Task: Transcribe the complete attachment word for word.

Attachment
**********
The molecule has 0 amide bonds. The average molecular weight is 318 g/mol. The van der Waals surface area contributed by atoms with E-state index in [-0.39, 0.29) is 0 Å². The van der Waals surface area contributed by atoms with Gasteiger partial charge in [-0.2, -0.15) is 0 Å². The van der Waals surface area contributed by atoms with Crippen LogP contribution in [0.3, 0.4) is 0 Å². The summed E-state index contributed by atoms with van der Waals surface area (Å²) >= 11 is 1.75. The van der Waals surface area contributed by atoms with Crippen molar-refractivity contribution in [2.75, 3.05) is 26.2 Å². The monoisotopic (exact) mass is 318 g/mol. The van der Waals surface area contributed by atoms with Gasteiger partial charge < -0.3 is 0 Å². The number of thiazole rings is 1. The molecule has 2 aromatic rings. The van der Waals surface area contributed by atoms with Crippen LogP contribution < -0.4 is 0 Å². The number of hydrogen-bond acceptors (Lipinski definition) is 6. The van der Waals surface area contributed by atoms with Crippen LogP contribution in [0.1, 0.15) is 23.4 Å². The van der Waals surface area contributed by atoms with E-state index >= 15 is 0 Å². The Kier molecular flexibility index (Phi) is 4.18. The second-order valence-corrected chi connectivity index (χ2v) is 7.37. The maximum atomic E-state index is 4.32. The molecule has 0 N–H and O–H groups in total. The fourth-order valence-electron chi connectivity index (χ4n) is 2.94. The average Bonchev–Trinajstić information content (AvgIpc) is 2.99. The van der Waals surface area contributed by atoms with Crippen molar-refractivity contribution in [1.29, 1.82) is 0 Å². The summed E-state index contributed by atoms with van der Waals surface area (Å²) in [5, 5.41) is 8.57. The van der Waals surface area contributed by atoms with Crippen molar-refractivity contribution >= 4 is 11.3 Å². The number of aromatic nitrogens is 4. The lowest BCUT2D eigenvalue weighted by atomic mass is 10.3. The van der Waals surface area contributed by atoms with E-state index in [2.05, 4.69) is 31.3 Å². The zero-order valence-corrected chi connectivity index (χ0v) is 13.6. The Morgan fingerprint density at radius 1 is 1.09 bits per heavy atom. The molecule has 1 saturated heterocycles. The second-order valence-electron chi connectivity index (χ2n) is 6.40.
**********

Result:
The molecule has 0 amide bonds. The average molecular weight is 318 g/mol. The van der Waals surface area contributed by atoms with E-state index in [-0.39, 0.29) is 0 Å². The van der Waals surface area contributed by atoms with Gasteiger partial charge in [-0.2, -0.15) is 0 Å². The van der Waals surface area contributed by atoms with Crippen LogP contribution in [0.3, 0.4) is 0 Å². The summed E-state index contributed by atoms with van der Waals surface area (Å²) >= 11 is 1.75. The van der Waals surface area contributed by atoms with Crippen molar-refractivity contribution in [2.75, 3.05) is 26.2 Å². The monoisotopic (exact) mass is 318 g/mol. The van der Waals surface area contributed by atoms with Gasteiger partial charge < -0.3 is 0 Å². The number of thiazole rings is 1. The molecule has 2 aromatic rings. The van der Waals surface area contributed by atoms with Crippen LogP contribution < -0.4 is 0 Å². The number of hydrogen-bond acceptors (Lipinski definition) is 6. The van der Waals surface area contributed by atoms with Crippen LogP contribution in [0.1, 0.15) is 23.4 Å². The van der Waals surface area contributed by atoms with E-state index >= 15 is 0 Å². The Kier molecular flexibility index (Phi) is 4.18. The second-order valence-corrected chi connectivity index (χ2v) is 7.37. The maximum atomic E-state index is 4.32. The molecule has 0 N–H and O–H groups in total. The fourth-order valence-electron chi connectivity index (χ4n) is 2.94. The average Bonchev–Trinajstić information content (AvgIpc) is 2.99. The van der Waals surface area contributed by atoms with Crippen molar-refractivity contribution in [1.29, 1.82) is 0 Å². The summed E-state index contributed by atoms with van der Waals surface area (Å²) in [5, 5.41) is 8.57. The van der Waals surface area contributed by atoms with Crippen molar-refractivity contribution >= 4 is 11.3 Å². The number of aromatic nitrogens is 4. The lowest BCUT2D eigenvalue weighted by atomic mass is 10.3. The van der Waals surface area contributed by atoms with E-state index in [2.05, 4.69) is 31.3 Å². The zero-order valence-corrected chi connectivity index (χ0v) is 13.6. The Morgan fingerprint density at radius 1 is 1.09 bits per heavy atom. The molecule has 1 saturated heterocycles. The second-order valence-electron chi connectivity index (χ2n) is 6.40.